Sunday, May 24, 2009

Working Everyday to Make Passwords Totally Insecure

When it comes to password security policies bigger isn't always better. IT departments and administrators need to find that level of password zen where passwords are long enough, complex enough, and changed often enough that they are secure. If any of these levels are out of whack the users will simply write their passwords down on a post-it note or in a planner and leave it for anyone to find It is my guess that in 4 out of 5 organizations that you can walk into any office and in less than 5 minutes you can find all of the users login and password information.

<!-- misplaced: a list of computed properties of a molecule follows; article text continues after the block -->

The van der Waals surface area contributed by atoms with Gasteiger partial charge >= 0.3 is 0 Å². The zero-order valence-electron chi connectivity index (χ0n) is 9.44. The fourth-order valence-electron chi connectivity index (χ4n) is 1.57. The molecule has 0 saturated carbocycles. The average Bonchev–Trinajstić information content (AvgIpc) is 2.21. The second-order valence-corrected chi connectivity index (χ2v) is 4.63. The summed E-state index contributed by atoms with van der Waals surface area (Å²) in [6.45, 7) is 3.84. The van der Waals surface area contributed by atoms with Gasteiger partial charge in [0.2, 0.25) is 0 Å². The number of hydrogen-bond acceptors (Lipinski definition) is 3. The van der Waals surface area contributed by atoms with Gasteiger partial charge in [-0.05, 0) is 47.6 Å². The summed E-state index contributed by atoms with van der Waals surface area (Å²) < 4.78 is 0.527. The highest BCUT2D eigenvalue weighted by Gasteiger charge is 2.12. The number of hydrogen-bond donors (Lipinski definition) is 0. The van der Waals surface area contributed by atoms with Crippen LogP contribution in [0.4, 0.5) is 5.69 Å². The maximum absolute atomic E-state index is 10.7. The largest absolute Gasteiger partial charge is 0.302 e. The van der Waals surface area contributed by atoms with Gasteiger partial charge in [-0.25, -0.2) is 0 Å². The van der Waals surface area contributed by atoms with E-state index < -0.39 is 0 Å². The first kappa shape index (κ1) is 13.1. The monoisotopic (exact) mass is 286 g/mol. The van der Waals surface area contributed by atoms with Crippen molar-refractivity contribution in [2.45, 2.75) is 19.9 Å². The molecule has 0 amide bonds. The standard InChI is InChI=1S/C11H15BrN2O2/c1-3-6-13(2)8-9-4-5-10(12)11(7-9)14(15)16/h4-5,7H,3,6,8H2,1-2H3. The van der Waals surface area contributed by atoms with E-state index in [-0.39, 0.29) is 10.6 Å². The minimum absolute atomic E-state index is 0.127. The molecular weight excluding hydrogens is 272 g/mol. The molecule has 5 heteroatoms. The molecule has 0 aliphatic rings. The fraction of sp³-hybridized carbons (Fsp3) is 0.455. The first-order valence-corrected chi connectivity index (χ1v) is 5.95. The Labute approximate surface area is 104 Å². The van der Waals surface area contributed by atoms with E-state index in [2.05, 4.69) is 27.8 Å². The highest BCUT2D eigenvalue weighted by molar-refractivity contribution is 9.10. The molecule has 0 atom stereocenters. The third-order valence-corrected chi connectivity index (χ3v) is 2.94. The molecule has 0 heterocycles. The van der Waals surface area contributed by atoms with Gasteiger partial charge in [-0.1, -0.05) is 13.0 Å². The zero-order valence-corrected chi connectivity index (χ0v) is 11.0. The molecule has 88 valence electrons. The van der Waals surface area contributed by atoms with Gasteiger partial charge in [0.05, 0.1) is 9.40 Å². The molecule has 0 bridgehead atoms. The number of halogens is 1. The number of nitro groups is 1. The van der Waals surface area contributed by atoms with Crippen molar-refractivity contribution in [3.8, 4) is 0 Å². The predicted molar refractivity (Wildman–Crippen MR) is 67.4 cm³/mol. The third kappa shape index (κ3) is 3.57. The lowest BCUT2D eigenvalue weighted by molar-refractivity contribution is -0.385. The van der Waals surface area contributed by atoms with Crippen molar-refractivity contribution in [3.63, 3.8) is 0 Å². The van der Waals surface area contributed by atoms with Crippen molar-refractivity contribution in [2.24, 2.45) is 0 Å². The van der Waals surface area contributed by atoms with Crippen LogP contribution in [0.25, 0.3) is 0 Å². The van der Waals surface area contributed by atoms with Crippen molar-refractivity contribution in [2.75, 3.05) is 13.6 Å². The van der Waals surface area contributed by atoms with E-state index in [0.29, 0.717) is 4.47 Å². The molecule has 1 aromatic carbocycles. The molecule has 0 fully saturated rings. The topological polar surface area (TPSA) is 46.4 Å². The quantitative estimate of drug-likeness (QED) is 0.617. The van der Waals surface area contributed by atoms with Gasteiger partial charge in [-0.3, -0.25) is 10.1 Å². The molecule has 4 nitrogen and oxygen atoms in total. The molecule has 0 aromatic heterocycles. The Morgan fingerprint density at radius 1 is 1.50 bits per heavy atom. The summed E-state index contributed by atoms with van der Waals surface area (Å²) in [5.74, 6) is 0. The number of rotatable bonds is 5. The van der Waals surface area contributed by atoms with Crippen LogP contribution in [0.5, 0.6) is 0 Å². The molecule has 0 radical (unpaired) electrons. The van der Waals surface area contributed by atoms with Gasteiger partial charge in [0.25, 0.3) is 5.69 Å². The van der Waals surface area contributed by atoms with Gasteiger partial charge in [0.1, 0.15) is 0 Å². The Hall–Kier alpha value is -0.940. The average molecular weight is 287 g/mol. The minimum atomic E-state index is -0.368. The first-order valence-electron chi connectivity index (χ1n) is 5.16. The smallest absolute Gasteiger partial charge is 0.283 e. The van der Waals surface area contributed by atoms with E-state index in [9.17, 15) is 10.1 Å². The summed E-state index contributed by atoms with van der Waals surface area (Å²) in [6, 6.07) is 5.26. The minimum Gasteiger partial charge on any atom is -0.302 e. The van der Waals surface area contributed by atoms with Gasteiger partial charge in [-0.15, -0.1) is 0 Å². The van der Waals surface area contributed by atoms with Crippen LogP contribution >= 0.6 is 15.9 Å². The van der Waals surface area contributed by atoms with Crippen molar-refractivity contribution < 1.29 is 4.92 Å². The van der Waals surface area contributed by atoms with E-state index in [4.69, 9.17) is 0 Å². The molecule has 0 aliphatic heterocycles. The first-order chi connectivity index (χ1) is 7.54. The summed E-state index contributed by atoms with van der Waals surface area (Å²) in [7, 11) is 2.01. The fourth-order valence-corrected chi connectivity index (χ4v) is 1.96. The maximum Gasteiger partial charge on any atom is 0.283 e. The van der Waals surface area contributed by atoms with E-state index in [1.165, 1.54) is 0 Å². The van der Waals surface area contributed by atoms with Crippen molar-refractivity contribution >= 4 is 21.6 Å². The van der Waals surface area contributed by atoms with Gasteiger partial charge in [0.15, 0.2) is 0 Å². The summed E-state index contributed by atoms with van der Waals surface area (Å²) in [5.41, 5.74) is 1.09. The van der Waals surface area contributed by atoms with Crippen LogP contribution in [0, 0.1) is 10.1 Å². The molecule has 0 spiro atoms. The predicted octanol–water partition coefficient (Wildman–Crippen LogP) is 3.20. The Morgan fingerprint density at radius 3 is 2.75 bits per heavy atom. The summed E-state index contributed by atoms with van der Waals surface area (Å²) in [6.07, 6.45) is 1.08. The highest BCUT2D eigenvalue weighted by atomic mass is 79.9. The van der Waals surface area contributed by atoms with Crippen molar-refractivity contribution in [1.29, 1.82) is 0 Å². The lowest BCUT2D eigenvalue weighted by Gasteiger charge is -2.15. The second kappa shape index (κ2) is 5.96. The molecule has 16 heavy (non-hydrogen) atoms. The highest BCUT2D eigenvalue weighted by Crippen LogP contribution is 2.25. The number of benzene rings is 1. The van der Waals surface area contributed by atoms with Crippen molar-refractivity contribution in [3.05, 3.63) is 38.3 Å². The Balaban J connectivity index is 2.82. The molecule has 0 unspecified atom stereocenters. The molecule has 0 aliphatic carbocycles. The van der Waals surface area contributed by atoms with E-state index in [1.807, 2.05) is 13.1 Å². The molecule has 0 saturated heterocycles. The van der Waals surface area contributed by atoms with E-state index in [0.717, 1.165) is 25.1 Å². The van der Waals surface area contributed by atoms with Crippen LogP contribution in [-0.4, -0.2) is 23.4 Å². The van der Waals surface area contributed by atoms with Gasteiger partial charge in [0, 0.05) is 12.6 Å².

Some companies are using a password policy as follows:

1. Must be 12 characters long or more
2. Must contain at least 1 capital letter
3. Must contain at least 1 number
4. Must contain at least 1 special character
5. Cannot be a dictionary word
6. Password expires every 30 days

This policy equals disaster and security failure. Yet I know of numerous organizations out there that are using, Here is a far more realistic and therefore secure password policy.

1. Must be 6 characters long or more
2. Must contain at least 1 capital letter
3. Must contain at least 1 number
4. Must contain at least 1 special characte
5. Cannot be a dictionary word
6 Password expires every 60 days

Two very minor changes and I guarantee users are far less likely to write these passwords down. Bottom line; put some thought into your password policy before you put them in place, and be consistent across your applications and websites, and use single sign-on technologies whenever possible. Encourage users not to write passwords down and teach them how to choose good passwords.

Posted by: Joshua Nicholes
www.joshnicholes.com


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